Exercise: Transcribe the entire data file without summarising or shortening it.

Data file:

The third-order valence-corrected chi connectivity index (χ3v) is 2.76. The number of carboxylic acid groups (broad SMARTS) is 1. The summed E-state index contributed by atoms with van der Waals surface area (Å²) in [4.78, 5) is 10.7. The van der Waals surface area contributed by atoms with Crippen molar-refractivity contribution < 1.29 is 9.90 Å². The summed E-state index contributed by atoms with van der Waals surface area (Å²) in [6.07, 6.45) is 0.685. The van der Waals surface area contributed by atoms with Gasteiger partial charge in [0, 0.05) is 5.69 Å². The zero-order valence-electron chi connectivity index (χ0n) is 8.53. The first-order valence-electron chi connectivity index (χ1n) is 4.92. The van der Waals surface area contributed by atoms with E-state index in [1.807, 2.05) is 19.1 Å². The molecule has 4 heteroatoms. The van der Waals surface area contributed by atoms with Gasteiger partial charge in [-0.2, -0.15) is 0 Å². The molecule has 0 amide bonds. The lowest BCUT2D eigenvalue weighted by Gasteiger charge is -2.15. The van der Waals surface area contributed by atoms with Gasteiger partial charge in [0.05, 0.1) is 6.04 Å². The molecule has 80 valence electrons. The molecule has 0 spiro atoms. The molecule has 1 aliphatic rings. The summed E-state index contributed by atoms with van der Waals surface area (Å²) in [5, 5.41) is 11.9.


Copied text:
The third-order valence-corrected chi connectivity index (χ3v) is 2.76. The number of carboxylic acid groups (broad SMARTS) is 1. The summed E-state index contributed by atoms with van der Waals surface area (Å²) in [4.78, 5) is 10.7. The van der Waals surface area contributed by atoms with Crippen molar-refractivity contribution < 1.29 is 9.90 Å². The summed E-state index contributed by atoms with van der Waals surface area (Å²) in [6.07, 6.45) is 0.685. The van der Waals surface area contributed by atoms with Gasteiger partial charge in [0, 0.05) is 5.69 Å². The zero-order valence-electron chi connectivity index (χ0n) is 8.53. The first-order valence-electron chi connectivity index (χ1n) is 4.92. The van der Waals surface area contributed by atoms with E-state index in [1.807, 2.05) is 19.1 Å². The molecule has 4 heteroatoms. The van der Waals surface area contributed by atoms with Gasteiger partial charge in [-0.2, -0.15) is 0 Å². The molecule has 0 amide bonds. The lowest BCUT2D eigenvalue weighted by Gasteiger charge is -2.15. The van der Waals surface area contributed by atoms with Gasteiger partial charge in [0.05, 0.1) is 6.04 Å². The molecule has 80 valence electrons. The molecule has 0 spiro atoms. The molecule has 1 aliphatic rings. The summed E-state index contributed by atoms with van der Waals surface area (Å²) in [5, 5.41) is 11.9.